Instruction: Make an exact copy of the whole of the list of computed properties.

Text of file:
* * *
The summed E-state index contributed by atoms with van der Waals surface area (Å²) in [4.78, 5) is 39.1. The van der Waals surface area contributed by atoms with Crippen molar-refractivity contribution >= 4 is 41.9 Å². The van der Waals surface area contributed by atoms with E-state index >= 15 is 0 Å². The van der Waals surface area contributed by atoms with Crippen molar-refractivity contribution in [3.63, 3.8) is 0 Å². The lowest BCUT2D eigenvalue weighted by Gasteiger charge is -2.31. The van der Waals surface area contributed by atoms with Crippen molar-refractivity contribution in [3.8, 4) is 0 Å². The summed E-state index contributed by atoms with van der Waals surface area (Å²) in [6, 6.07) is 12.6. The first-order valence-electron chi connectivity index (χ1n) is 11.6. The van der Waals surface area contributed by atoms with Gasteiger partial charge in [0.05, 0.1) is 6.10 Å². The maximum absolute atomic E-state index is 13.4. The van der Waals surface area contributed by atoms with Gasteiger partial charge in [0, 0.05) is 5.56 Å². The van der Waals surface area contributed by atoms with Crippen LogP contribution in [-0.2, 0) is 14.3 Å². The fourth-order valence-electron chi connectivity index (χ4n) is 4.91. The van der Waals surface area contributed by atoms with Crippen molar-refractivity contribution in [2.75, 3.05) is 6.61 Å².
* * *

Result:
The summed E-state index contributed by atoms with van der Waals surface area (Å²) in [4.78, 5) is 39.1. The van der Waals surface area contributed by atoms with Crippen molar-refractivity contribution >= 4 is 41.9 Å². The van der Waals surface area contributed by atoms with E-state index >= 15 is 0 Å². The van der Waals surface area contributed by atoms with Crippen molar-refractivity contribution in [3.63, 3.8) is 0 Å². The lowest BCUT2D eigenvalue weighted by Gasteiger charge is -2.31. The van der Waals surface area contributed by atoms with Crippen molar-refractivity contribution in [3.8, 4) is 0 Å². The summed E-state index contributed by atoms with van der Waals surface area (Å²) in [6, 6.07) is 12.6. The first-order valence-electron chi connectivity index (χ1n) is 11.6. The van der Waals surface area contributed by atoms with Gasteiger partial charge in [0.05, 0.1) is 6.10 Å². The maximum absolute atomic E-state index is 13.4. The van der Waals surface area contributed by atoms with Gasteiger partial charge in [0, 0.05) is 5.56 Å². The van der Waals surface area contributed by atoms with Crippen LogP contribution in [-0.2, 0) is 14.3 Å². The fourth-order valence-electron chi connectivity index (χ4n) is 4.91. The van der Waals surface area contributed by atoms with Crippen molar-refractivity contribution in [2.75, 3.05) is 6.61 Å².